OP swab: Insert swab into the posterior pharynx and tonsillar areas. Rub swab over both tonsillar pillars and posterior oropharynx and avoid touching the tongue, teeth, and gums.
Nasal mid-turbinate (NMT) swab, also called Deep Nasal Swab
Use a flocked tapered swab. Tilt patient’s head back 70 degrees. While gently rotating the swab, insert swab less than one inch (about 2 cm) into nostril (until resistance is met at turbinates). Rotate the swab several times against nasal wall and repeat in other nostril using the same swab.
Anterior nares specimen
Using a flocked or spun polyester swab, insert the swab at least 1 cm (0.5 inch) inside the nostril (naris) and firmly sample the nasal membrane by rotating the swab and leaving in place for 10 to 15 seconds. Sample both nostrils with same swab.
Nasopharyngeal wash/aspirate or nasal wash/aspirate
Attach catheter to suction apparatus. Have the patient sit with head tilted slightly backward. Instill 1 mL-1.5 mL of non-bacteriostatic saline (pH 7.0) into one nostril. Insert the tubing into the nostril parallel to the palate (not upwards). Catheter should reach depth equal to distance from nostrils to outer opening of ear. Begin gentle suction/aspiration and remove catheter while rotating it gently. Place specimen in a sterile viral transport media tube.
B. Lower respiratory tract
Bronchoalveolar lavage, tracheal aspirate, pleural fluid, lung biopsy
Collect 2-3 mL into a sterile, leak-proof, screw-cap sputum collection cup or sterile dry container.
Due to the increased technical skill and equipment needs, collection of specimens other than sputum from the lower respiratory tract may be limited to patients presenting with more severe disease, including people admitted to the hospital and/or fatal cases.
Educate the patient about the difference between sputum and oral secretions (saliva). Have the patient rinse the mouth with water and then expectorate deep cough sputum directly into a sterile, leak-proof, screw-cap collection cup or sterile dry container.
Store specimens at 2-8°C for up to 72 hours after collection. If a delay in testing or shipping is expected, store specimens at -70°C or below.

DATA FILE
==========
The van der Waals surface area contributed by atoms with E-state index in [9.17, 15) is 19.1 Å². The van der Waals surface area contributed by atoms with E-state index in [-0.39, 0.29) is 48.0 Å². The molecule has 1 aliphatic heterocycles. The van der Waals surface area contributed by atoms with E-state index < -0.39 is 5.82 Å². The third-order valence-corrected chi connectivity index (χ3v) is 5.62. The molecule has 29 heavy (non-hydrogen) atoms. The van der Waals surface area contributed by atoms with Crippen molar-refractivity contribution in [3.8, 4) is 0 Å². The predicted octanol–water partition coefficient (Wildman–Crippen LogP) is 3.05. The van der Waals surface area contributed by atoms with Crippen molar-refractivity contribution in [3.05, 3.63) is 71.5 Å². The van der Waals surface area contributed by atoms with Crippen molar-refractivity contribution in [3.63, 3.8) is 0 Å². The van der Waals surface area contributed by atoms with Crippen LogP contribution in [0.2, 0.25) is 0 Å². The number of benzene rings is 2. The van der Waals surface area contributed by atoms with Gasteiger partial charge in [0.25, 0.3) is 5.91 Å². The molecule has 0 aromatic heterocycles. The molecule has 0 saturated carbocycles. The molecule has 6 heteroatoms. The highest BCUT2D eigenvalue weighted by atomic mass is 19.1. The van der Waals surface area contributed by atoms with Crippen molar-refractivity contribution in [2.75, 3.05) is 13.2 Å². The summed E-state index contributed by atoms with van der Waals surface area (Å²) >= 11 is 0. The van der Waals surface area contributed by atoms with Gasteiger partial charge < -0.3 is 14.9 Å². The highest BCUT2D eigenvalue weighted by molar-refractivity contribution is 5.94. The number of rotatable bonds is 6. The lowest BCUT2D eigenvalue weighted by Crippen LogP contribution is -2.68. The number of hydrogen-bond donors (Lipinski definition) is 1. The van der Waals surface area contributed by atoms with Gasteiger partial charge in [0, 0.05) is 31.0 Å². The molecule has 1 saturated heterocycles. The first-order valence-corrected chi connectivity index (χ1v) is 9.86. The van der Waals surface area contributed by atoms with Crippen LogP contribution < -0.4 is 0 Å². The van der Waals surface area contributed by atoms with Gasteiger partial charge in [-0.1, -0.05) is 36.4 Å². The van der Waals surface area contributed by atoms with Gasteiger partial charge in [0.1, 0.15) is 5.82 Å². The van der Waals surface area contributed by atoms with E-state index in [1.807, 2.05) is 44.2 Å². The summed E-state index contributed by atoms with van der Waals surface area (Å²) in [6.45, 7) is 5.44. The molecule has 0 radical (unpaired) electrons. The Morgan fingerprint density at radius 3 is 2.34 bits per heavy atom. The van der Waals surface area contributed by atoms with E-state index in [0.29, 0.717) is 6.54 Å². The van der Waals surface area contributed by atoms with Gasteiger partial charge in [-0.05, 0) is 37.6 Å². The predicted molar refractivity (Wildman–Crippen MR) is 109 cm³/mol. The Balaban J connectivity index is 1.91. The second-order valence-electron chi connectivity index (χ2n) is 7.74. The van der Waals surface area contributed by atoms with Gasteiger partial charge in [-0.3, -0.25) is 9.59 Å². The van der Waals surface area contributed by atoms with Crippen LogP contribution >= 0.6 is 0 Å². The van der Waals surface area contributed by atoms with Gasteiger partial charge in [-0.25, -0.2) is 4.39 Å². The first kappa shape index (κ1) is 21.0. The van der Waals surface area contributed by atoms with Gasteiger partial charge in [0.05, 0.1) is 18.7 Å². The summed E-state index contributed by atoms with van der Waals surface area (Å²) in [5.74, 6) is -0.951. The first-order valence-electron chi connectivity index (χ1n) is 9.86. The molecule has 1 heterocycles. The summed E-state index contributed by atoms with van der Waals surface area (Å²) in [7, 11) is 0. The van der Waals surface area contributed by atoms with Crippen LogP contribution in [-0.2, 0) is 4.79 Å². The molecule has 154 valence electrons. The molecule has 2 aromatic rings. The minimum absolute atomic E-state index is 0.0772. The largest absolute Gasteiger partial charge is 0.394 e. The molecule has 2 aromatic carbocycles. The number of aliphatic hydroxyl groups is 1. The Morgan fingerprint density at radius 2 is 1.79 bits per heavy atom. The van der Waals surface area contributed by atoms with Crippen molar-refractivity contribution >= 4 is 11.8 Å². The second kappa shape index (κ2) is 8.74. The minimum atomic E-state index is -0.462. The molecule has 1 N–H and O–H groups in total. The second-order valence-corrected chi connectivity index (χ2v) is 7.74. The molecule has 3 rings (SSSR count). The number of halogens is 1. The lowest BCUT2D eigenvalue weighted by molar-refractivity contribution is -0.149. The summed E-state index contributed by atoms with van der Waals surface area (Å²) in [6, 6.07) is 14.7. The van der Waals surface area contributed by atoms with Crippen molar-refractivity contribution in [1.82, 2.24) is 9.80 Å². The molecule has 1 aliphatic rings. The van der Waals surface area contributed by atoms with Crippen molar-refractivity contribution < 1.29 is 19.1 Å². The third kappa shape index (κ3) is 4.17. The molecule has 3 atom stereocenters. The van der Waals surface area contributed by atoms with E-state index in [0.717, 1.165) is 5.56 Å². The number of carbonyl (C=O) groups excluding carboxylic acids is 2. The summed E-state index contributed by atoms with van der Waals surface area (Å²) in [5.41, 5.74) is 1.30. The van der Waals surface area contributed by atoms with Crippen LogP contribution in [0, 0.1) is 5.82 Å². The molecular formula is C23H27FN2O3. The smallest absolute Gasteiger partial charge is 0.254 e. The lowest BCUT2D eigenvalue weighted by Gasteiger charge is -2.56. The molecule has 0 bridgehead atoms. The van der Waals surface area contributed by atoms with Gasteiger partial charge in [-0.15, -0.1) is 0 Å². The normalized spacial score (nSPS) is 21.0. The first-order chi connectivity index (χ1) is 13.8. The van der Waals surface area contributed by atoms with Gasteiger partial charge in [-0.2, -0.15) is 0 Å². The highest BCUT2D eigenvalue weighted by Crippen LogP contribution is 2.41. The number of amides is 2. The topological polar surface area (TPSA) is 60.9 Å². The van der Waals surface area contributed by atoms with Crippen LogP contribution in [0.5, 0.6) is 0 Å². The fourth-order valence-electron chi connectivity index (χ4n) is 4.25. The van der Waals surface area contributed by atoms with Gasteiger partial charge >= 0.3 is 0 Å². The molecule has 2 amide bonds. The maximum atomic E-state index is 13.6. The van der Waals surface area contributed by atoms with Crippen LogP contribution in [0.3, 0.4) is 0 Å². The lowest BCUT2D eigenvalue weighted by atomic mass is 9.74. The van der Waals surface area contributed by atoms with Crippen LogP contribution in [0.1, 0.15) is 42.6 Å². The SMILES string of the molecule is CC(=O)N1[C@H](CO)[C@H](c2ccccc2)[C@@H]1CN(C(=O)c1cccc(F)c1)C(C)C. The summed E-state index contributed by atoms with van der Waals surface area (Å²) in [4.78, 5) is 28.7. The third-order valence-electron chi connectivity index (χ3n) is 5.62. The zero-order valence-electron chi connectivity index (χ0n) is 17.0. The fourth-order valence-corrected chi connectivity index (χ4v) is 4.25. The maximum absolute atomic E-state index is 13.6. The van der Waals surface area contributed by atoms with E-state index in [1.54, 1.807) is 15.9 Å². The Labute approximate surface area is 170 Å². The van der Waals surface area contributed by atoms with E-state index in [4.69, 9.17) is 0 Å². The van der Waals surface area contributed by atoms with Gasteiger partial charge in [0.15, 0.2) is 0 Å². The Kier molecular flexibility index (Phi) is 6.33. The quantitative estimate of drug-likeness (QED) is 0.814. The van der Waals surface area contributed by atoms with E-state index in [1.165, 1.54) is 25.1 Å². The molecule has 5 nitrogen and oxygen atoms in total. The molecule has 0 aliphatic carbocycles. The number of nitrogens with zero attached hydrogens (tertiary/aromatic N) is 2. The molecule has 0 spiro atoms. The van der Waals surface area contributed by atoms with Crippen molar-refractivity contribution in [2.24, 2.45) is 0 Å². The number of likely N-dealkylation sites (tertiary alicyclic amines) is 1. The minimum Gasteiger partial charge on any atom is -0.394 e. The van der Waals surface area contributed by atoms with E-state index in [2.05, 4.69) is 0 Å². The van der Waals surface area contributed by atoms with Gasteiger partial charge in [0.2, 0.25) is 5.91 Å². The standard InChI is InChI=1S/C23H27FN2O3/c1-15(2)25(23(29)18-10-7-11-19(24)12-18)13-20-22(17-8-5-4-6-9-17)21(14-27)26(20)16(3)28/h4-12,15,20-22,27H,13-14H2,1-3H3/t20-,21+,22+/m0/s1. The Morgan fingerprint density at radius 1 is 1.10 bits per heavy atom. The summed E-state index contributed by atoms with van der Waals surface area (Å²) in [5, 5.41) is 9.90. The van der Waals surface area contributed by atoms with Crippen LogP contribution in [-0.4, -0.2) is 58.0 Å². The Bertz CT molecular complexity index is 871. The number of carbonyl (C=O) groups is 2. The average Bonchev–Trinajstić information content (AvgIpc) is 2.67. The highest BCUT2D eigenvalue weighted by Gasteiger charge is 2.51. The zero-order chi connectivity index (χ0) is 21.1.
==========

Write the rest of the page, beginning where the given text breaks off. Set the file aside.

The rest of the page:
Samples may be shipped to CDC if repeated testing results remain inconclusive or if other unusual results are obtained. Please contact CDC at email@example.com prior to submitting samples.
If shipping samples to CDC: If specimens will ship without delay, store specimens at 2-8°C, and ship overnight to CDC on ice pack. If a delay in shipping will result in receipt at CDC more than 72 hours after collection, store specimens at -70°C or below and ship overnight to CDC on dry ice. Additional useful and detailed information on packing, shipping, and transporting specimens can be found at Interim Laboratory Biosafety Guidelines for Handling and Processing Specimens Associated with Coronavirus Disease 2019 (COVID-19).
Specimens must be packaged, shipped, and transported according to the current edition of the International Air Transport Association (IATA) Dangerous Goods Regulations external iconexternal icon.
Label each specimen container with the patient’s ID number (e.g., medical record number), unique CDC or state-generated nCov specimen ID (e.g., laboratory requisition number), specimen type (e.g., serum) and the date the sample was collected. Complete a CDC Form 50.34 for each specimen submitted. In the upper left box of the form, 1) for test requested select “Respiratory virus molecular detection (non-influenza) CDC-10401” and 2) for At CDC, bring to the attention of enter “Unit 84 (Non-flu Resp Virus)”.
Please refer to our instruction guidance for submitting CDC Form 50.34 found here: Guidelines For Submitting Specimens to CDCpdf icon.
For additional information, consultation, or the CDC shipping address, contact the CDC Emergency Operations Center (EOC) at 770-488-7100.